U.K.; Lindsay Anderson, 1973, Warner
One of the great films of the 1970s -- and one that too much of the current audience has missed -- was director Lindsay Anderson's, writer David Sherwin's and star-cowriter Malcolm McDowell's, sprawling picaresque follow-up to their 1968 English public school-revolution classic If..... McDowell's If character, smirking, cocky Mick Travis, sees and experiences a vivid, funny panoply of '60s England, based on McDowell's own youthful life as a coffee salesman. The movie suggests classic British satire (Boulting brothers) and working-class drama (Karel Reisz) filtered through William Thackeray and the Rolling Stones.
The perfectly pitched rock score is by Alan Price, of the old Animals. The cast includes Rachel Roberts, Ralph Richardson, Arthur Lowe, Anderson and Price. This is great stuff. Anderson was a film master, McDowell and Sherwin were among his most congenial collaborators and this movie is a high-water mark in all their careers. O Lucky Man! got temporarily squeezed out of the lineup by the embarrassment of riches last week. But, really, more than the important but somewhat overrated No End in Sight, it's the real pick of the week.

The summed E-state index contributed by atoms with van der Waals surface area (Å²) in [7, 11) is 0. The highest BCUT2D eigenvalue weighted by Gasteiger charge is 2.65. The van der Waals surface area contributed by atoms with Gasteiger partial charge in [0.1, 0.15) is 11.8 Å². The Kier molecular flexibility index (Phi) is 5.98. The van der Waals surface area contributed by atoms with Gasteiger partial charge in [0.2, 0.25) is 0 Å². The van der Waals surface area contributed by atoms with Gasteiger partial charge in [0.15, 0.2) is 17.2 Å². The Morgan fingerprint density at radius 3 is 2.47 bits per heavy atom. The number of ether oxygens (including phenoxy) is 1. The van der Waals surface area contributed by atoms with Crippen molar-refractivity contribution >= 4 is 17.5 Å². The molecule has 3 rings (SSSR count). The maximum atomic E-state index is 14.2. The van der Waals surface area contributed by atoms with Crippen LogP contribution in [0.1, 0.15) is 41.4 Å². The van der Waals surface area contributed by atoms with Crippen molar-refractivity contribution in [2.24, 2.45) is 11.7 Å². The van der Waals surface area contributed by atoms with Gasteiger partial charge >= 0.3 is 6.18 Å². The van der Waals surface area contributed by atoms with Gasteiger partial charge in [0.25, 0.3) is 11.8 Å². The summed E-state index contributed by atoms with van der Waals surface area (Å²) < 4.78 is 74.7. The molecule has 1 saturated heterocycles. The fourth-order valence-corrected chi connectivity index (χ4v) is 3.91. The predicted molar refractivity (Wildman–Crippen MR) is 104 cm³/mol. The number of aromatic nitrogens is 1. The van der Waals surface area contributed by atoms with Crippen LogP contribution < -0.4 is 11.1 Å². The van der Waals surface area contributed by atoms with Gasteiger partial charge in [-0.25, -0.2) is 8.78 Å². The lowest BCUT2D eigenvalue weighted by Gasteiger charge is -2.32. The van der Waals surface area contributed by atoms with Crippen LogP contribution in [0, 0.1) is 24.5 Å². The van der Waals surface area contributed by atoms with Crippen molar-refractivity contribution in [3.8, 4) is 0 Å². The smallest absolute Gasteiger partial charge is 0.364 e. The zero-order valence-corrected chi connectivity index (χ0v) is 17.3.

RECOMMENDED SIGHT UNSEEN
The Other Side of the Mirror
U.S.; Murray Lerner, 2007, Sony
Murray (From Mao to Mozart) Lerner's record of Bob Dylan's three epochal, transitional appearances at the Newport Folk Festival in 1963, 1964 (both years with Joan Baez) and 1965 (this time introducing rock 'n' roll). An essential document.